- Putin Suggests Statehood for Southeast Ukraine as Sanctions Loom (BBG)
- Ukraine accuses Russia of 'open aggression' as rebels advance (Reuters)
- Ruble Hits New Record Low Against Dollar (WSJ)
- Further Russia Sanctions Seen `Almost Inevitable' (BBG)
- Europe holds nerve as Russia-Ukraine warnings ratchet up (Reuters)
- China manufacturing slowdown ripples through region (Reuters)
- Brazil enters recession in election blow to Rousseff (Reuters)
- Disruptive Hong Kong protests loom after China rules out democracy (Reuters)
- Coal Miners See Signs of Recovery as Prices Stabilize (WSJ)
If last week's disappointing global economic data, that saw Brazil added to the list of countries returning to outright recession as Europe Hamletically debates whether to be or not to be in a triple-dip, was enough to push the S&P solidly above 2000, even if on a few hundreds ES contracts (traded almost exclusively between central banks), then the overnight massacre of global manufacturing PMIs - when not one but both Chinese PMIs missed spurring calls for "more easing" and pushing the SHCOMP up 0.83% to 2,235.5 - should see the S&P cross Goldman's revised year end target of 2050 (up from 1900) sometime by Thursday (on another few hundreds ES contracts).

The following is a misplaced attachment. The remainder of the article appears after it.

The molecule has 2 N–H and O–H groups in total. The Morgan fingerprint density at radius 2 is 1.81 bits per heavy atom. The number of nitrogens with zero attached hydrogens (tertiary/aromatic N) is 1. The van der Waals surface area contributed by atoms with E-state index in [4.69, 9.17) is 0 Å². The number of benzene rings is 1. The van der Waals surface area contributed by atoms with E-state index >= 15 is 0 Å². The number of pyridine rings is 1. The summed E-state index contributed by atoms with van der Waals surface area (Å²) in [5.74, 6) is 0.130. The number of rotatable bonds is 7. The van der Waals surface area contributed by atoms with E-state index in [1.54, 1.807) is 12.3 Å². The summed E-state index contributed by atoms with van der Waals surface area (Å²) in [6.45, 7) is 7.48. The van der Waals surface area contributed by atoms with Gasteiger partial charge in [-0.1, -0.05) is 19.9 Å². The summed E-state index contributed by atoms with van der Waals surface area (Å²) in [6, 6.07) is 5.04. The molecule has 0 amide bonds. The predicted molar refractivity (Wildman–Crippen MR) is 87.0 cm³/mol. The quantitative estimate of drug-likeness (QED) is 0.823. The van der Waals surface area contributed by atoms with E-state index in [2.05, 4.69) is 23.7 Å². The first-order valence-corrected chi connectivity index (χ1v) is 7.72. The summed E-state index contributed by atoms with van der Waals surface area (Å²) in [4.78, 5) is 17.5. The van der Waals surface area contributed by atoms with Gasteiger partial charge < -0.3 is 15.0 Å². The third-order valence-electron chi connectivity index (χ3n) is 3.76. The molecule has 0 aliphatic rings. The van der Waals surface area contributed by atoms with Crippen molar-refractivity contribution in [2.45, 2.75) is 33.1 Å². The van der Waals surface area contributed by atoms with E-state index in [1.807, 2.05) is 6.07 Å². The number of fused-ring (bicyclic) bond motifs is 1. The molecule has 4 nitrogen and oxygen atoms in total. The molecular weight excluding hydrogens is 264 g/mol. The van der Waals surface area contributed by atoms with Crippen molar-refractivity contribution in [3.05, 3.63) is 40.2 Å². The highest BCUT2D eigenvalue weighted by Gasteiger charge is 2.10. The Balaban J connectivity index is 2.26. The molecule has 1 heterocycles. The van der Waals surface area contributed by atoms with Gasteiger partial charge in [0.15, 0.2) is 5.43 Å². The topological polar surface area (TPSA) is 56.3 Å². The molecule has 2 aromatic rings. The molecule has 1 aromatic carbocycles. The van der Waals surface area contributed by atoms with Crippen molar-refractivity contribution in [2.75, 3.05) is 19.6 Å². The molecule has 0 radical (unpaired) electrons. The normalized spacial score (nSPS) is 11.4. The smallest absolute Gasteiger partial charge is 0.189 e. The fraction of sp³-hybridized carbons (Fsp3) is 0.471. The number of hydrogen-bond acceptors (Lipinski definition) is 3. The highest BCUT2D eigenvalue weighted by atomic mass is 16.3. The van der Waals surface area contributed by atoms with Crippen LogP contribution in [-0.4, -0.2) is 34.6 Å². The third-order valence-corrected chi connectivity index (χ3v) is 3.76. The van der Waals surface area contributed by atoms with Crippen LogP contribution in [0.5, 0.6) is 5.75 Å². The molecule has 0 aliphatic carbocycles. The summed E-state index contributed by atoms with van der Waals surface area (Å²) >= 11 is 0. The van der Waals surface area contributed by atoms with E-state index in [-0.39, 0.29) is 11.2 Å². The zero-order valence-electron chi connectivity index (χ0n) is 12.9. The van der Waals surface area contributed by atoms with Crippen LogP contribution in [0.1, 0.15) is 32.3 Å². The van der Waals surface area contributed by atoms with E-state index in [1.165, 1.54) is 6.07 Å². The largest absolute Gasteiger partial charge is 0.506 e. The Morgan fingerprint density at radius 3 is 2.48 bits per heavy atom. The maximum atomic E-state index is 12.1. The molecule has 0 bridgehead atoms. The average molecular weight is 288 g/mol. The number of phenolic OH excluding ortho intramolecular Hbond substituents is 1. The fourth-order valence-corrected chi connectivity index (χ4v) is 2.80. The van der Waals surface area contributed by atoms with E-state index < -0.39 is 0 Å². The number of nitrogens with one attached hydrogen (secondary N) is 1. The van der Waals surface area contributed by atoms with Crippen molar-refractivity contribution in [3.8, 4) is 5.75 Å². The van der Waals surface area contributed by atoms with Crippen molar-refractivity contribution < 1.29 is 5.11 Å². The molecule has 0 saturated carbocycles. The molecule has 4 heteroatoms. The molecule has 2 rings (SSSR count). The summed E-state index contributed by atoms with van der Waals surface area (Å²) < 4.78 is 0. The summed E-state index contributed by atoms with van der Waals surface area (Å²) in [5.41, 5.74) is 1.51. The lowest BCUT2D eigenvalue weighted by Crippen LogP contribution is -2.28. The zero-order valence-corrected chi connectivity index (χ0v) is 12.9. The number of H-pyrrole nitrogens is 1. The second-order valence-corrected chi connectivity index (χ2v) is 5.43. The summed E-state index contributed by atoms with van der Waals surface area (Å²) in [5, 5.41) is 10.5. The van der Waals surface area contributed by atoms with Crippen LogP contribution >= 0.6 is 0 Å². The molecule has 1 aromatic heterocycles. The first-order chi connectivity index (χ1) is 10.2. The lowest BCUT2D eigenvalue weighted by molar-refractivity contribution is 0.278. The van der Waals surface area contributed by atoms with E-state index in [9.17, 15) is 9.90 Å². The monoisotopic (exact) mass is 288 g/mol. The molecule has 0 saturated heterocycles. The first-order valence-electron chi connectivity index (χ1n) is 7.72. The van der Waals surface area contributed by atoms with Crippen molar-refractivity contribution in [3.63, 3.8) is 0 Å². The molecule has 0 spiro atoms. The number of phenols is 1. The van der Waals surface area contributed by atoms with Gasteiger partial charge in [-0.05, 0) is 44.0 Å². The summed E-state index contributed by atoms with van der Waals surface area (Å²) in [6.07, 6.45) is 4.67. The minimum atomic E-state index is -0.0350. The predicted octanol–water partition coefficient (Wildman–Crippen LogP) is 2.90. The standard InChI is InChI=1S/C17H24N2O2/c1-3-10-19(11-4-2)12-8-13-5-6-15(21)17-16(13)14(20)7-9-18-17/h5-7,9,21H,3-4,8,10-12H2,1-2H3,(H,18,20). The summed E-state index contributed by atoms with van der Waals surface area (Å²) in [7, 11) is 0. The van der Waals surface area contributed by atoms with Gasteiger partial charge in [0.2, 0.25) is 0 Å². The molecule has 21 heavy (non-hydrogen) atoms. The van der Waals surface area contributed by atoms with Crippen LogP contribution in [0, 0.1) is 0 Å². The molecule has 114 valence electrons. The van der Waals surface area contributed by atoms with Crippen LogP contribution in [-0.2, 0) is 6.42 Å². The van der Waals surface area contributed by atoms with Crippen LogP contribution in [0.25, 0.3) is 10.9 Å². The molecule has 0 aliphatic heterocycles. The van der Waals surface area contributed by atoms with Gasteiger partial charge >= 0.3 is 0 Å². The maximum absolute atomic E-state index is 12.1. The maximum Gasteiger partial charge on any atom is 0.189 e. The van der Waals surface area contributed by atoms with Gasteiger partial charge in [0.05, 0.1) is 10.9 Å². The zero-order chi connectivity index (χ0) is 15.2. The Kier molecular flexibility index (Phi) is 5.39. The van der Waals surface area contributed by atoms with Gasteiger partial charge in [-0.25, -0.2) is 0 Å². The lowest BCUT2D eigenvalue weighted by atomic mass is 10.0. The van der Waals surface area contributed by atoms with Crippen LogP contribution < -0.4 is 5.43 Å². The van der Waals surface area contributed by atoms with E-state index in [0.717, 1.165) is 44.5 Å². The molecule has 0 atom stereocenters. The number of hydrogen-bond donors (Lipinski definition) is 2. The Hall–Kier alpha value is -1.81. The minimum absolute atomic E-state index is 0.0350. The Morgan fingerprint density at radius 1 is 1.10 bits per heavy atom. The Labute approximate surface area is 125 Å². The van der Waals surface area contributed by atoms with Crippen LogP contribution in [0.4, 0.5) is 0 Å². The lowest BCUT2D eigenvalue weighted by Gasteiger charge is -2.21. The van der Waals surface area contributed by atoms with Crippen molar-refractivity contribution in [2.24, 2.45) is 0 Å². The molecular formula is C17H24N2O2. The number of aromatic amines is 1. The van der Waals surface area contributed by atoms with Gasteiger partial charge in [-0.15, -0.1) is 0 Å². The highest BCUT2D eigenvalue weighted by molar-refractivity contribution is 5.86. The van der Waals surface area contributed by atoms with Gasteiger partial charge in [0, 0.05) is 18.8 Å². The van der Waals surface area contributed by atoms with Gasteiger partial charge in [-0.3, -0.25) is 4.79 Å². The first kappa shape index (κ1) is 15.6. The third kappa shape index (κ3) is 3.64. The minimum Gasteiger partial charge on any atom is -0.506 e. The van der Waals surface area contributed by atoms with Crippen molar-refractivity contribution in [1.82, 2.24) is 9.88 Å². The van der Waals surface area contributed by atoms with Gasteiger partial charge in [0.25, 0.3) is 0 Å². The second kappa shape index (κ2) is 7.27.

The entire Ukraine conflict could be resolved tomorrow morning if Kiev, and its western support, would pledge to stop waging war on the Donbass. And give it a separate status, either within Ukraine or in a separate state. After half a year+ of warfare, how else could you resolve this crisis? Only through more bloodshed, that’s how. But our western leadership is simply too trigger happy for comfort.... These clowns are dragging us into war. And yes, maybe it would be a good idea for you to tell them that you don’t want them to. Before your kids, or their friends, their neighbors, start dying in some far away ugly theater they should never have been part of. Is peace impossible in Ukraine today? No. Not at all. But it is as long as the west keeps its hopes for conquering the Donbass alive. It should have known that from the start, and perhaps it did, and started this crusade anyway, because the grand prize it’s after is Russia itself. Over our dead bodies.